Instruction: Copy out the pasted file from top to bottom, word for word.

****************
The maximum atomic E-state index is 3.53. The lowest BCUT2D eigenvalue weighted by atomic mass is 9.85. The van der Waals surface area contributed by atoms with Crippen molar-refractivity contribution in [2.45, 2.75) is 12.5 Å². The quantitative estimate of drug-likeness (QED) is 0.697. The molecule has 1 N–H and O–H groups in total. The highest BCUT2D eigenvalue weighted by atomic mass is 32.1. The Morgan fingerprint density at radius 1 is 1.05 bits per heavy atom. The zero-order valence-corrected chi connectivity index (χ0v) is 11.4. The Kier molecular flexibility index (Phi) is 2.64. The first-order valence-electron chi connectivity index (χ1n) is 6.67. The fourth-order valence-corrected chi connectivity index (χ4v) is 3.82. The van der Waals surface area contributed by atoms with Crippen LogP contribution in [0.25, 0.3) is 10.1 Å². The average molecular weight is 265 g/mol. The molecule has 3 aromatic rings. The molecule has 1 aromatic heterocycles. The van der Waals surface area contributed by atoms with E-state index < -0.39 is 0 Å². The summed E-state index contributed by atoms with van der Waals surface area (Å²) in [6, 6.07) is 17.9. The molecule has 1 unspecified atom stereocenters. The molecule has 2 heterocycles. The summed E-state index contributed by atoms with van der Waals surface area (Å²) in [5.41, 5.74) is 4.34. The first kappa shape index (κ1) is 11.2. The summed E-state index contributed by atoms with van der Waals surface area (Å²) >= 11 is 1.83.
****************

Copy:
The maximum atomic E-state index is 3.53. The lowest BCUT2D eigenvalue weighted by atomic mass is 9.85. The van der Waals surface area contributed by atoms with Crippen molar-refractivity contribution in [2.45, 2.75) is 12.5 Å². The quantitative estimate of drug-likeness (QED) is 0.697. The molecule has 1 N–H and O–H groups in total. The highest BCUT2D eigenvalue weighted by atomic mass is 32.1. The Morgan fingerprint density at radius 1 is 1.05 bits per heavy atom. The zero-order valence-corrected chi connectivity index (χ0v) is 11.4. The Kier molecular flexibility index (Phi) is 2.64. The first-order valence-electron chi connectivity index (χ1n) is 6.67. The fourth-order valence-corrected chi connectivity index (χ4v) is 3.82. The van der Waals surface area contributed by atoms with Crippen LogP contribution in [0.25, 0.3) is 10.1 Å². The average molecular weight is 265 g/mol. The molecule has 3 aromatic rings. The molecule has 1 aromatic heterocycles. The van der Waals surface area contributed by atoms with E-state index < -0.39 is 0 Å². The summed E-state index contributed by atoms with van der Waals surface area (Å²) in [6, 6.07) is 17.9. The molecule has 1 unspecified atom stereocenters. The molecule has 2 heterocycles. The summed E-state index contributed by atoms with van der Waals surface area (Å²) in [5.41, 5.74) is 4.34. The first kappa shape index (κ1) is 11.2. The summed E-state index contributed by atoms with van der Waals surface area (Å²) >= 11 is 1.83.